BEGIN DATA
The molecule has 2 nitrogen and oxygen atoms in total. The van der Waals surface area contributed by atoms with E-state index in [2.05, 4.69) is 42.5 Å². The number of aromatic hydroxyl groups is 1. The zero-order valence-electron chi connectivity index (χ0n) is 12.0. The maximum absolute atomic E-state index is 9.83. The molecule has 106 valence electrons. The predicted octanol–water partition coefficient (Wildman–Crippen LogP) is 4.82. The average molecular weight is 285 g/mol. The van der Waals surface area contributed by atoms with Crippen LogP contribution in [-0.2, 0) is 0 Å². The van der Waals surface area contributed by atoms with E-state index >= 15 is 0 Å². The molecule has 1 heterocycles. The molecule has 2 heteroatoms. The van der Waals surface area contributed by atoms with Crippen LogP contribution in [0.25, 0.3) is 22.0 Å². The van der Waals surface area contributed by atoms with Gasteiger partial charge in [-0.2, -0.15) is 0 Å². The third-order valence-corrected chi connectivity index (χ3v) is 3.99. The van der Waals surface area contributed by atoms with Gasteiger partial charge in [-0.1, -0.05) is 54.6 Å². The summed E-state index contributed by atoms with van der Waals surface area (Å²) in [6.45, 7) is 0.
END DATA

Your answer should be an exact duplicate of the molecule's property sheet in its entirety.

The molecule has 2 nitrogen and oxygen atoms in total. The van der Waals surface area contributed by atoms with E-state index in [2.05, 4.69) is 42.5 Å². The number of aromatic hydroxyl groups is 1. The zero-order valence-electron chi connectivity index (χ0n) is 12.0. The maximum absolute atomic E-state index is 9.83. The molecule has 106 valence electrons. The predicted octanol–water partition coefficient (Wildman–Crippen LogP) is 4.82. The average molecular weight is 285 g/mol. The van der Waals surface area contributed by atoms with Crippen LogP contribution in [-0.2, 0) is 0 Å². The van der Waals surface area contributed by atoms with E-state index >= 15 is 0 Å². The molecule has 1 heterocycles. The molecule has 2 heteroatoms. The van der Waals surface area contributed by atoms with Crippen LogP contribution in [0.25, 0.3) is 22.0 Å². The van der Waals surface area contributed by atoms with Gasteiger partial charge in [-0.2, -0.15) is 0 Å². The third-order valence-corrected chi connectivity index (χ3v) is 3.99. The van der Waals surface area contributed by atoms with Gasteiger partial charge in [-0.1, -0.05) is 54.6 Å². The summed E-state index contributed by atoms with van der Waals surface area (Å²) in [6.45, 7) is 0.